Does it count if I bit the inside of my cheek by mistake?
Would you let me taste the blood from the wound? A caress against a cheek exploring tracing a wandering wondering path a single finger tip of a hovering hand, seeking the slight flinch seen in the eyes. Lips to lips, a probing tongue finds the point, a bit of flesh away the fingertip found. A bit more salt and iron, a bit more.
Is this an R that I’m not N-ing or are you just being really weird?
I think i’ve heard that.
And what is the value of knowing that? Most scientific knowledge has intrinsic value, but this is different for obvious reasons.
And it seems scientifically compromised as well as morally compromised.
We can’t verify it, and it’s created by nazis.
How representative is the test population ?
I don’t think it would give any deep insight into the functioning of the human body. I don’t think it would be of much health benefit. At best, It is just a curiosity.
Well the article I read they’d interviewed a doctor who was researching how to treat hypothermia. That has intrinsic value.
IANAD, but it doesn’t seem like too much of a stretch to think that having a deep understanding of hypothermia’s affects on the body would lead to a better understanding of the best way to treat it.
I imagine it’s also somewhat useful when conducting a search & rescue mission in dangerous conditions to have some understanding of when you’re no longer realistically searching for survivors but are instead searching for remains. Rescuers would probably take less risks when it gets to the point where you can be pretty confident that’s the situation.
I don’t exactly know about that last paragraph… that’s something that I made up that seems like it would probably be true.
Oh and my recollection was that yeah, the data is chock full of holes. They put people outside, I think some with wool coats and some without, and they noted the weather conditions (temperature, wind, precipitation) and their body temperatures every so often and recorded when they died.
I don’t think they came close to capturing every possible variable (age and size and health being material big ones) in every possible range of conditions.
But since that missing data will [hopefully] never, ever be collected other than a few by pure tragic chance (these 7 skiers got lost on the side of the mountain and when rescuers got to them 16 hours later those 3 had died and these other 4 were still alive and in such-and-such condition) it is basically all there is to go on.
And doctors and scientists can use what is there and make reasonable inferences. Is it perfect? Not even close. But it can still provide meaningful insight.
I believe that what exists is considered accurate. The Nazis committed many atrocities, of course, and I hesitate to say anything even faintly positive about them. But my understanding is that they were, in fact, pretty good at record-keeping.
that is what makes holocaust deniers so absurd, the nazis and Germans never denied it and have the proof
I think this is important. It’s not nearly to clear to me this is true. But i don’t know that much about it. I agree that depending on the answer to this, using the data might be the right thing. That is a good example.
I really don’t know a lot about the arguments made by Holocaust deniers.
Are they saying the whole thing was a hoax made up by the Allied Powers or are they conceding that it happened but on a much smaller scale (not 11 million dead but perhaps only a few thousand who legitimately were prisoners / criminals) or are they saying that it happened but it wasn’t the Nazis?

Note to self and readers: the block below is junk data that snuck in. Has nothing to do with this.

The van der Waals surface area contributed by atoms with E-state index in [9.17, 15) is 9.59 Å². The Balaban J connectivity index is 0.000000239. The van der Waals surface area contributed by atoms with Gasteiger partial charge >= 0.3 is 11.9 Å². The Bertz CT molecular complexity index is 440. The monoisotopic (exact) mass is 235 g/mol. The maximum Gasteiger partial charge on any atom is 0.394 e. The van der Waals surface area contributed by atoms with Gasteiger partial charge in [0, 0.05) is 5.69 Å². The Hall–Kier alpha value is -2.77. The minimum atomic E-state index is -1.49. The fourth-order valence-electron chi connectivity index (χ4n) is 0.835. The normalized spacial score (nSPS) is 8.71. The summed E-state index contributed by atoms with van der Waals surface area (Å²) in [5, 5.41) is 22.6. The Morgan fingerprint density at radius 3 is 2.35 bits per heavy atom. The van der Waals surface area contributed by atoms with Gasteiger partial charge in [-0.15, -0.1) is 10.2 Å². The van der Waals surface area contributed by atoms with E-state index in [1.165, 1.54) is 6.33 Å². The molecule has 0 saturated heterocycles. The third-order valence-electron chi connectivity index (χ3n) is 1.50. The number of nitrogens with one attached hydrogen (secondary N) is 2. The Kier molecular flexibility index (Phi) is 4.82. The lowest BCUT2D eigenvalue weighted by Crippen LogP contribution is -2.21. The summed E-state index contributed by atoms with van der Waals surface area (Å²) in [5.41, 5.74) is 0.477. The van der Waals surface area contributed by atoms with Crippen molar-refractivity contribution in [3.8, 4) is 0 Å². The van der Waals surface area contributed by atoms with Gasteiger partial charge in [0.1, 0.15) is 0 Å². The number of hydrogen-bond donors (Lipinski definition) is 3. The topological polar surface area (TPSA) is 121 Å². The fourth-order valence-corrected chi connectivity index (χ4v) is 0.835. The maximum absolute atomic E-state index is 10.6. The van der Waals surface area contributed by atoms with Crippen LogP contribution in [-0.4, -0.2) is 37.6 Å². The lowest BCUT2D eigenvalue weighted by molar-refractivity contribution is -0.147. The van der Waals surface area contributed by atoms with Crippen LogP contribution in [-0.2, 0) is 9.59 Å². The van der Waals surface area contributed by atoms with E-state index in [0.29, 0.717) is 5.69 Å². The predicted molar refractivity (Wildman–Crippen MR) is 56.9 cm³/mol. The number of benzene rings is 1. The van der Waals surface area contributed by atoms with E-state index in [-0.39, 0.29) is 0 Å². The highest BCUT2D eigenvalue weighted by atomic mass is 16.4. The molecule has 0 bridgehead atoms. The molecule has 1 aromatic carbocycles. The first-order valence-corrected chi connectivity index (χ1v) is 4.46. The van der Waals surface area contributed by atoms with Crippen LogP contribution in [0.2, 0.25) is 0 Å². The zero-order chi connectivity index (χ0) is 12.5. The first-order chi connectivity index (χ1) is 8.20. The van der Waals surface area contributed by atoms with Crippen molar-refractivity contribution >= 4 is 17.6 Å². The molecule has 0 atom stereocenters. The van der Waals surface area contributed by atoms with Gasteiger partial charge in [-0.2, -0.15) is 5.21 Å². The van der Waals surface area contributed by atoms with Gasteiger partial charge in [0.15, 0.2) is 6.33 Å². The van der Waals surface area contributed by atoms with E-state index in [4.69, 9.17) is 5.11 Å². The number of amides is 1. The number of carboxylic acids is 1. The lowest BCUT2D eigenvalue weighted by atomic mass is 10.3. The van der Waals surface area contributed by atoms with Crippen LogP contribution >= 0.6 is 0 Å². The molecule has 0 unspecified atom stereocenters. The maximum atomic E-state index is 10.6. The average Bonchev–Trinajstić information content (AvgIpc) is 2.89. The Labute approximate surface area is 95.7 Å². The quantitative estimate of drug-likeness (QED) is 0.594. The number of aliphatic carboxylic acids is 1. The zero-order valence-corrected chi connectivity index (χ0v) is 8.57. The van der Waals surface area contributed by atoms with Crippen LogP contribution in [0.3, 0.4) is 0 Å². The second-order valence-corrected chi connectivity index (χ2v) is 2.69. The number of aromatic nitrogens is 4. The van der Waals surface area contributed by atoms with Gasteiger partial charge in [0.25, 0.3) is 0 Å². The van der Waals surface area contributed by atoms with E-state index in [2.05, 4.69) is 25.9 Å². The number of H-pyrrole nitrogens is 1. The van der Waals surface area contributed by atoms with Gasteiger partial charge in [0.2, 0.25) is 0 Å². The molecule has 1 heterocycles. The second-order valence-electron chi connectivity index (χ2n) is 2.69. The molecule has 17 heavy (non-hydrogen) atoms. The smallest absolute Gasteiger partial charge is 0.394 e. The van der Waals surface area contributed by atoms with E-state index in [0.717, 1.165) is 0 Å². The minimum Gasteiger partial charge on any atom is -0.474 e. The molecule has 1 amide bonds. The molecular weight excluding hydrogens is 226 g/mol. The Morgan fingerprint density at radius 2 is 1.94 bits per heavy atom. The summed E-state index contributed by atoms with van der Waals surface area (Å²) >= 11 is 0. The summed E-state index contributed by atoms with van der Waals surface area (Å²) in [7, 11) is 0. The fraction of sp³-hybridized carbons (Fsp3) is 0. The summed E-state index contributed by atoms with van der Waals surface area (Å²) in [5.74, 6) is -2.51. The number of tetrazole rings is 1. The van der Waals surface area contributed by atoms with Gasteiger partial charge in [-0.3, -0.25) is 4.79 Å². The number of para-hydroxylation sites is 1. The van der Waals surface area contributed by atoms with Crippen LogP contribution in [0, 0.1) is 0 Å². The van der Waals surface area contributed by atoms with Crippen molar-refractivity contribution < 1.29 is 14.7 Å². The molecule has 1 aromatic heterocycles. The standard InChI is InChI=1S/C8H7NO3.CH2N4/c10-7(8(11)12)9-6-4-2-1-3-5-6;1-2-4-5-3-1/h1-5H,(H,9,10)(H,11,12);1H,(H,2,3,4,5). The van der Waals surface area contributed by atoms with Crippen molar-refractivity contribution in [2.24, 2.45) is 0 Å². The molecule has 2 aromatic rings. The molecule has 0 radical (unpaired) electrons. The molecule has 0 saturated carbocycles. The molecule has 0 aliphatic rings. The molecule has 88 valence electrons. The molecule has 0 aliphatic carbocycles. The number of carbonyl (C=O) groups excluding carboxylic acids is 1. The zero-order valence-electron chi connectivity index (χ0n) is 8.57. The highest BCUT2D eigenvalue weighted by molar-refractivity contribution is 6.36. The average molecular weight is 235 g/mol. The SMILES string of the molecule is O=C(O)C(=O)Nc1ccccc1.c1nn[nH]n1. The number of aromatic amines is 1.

Or something else?
Any of those arguments are absurd… just wondering which one they’re advancing.
I thought it was generally accepted in life, including in medicine, that having a deeper understanding of the problem leads to better insight into how to reduce or eliminate the problem.
It seems like a better source of data for this would be how people have responded to treatments.
I don’t necessarily see how knowing the time it takes for a person to freeze to death gives insight into treatment, unless that treatment is getting them out of the cold.
Some of the “research” done was just sadists exercising their power. Some was real research with useful results, that couldn’t have been done if they gave a shit about the people – especially from Japan. The question isn’t, “should we bend over backwards to use this information?” The question is, to the extent the data from immoral experiments IS useful, should we use it, or should we ignore it due to its source?
I think that people contract hypothermia at a slow enough rate that using historical data has uses.
And while it’s certainly useful to see how people respond to treatments, when you’re trying to brainstorm a new and different treatment, it’s probably good to have a good understanding of what it is that you’re treating.
You know cancer researchers study cancer before randomly injecting drugs into people and seeing how they respond. AIDS researchers study AIDS. etc.
If you disagree then I guess we’ll just have to agree to disagree.
Do we have an reason to believe nazi scientists did bad science? Scientists are scientists imo. If anything, I’d think nazi scientists were top-notch since they were encouraged to innovate and make discoveries. North Korea scientists are probably just as legit as any other scientists, I mean, they haven’t detonated a nuclear bomb on themselves yet.
I wouldn’t be so quick to assume everyone is doing great stuff. There is loads of bad “science” that gets published.
I don’t so much disagree as i’m skeptical of it. But i do appreciate your comments.
Maybe. Honesty is critical for science. Scientific research is deeply personal and human, even if evaluation of it’s results must be impersonal and objective. And these particular scientists, who did not simply happen to be German, were clearly personally compromised given the experiments they did.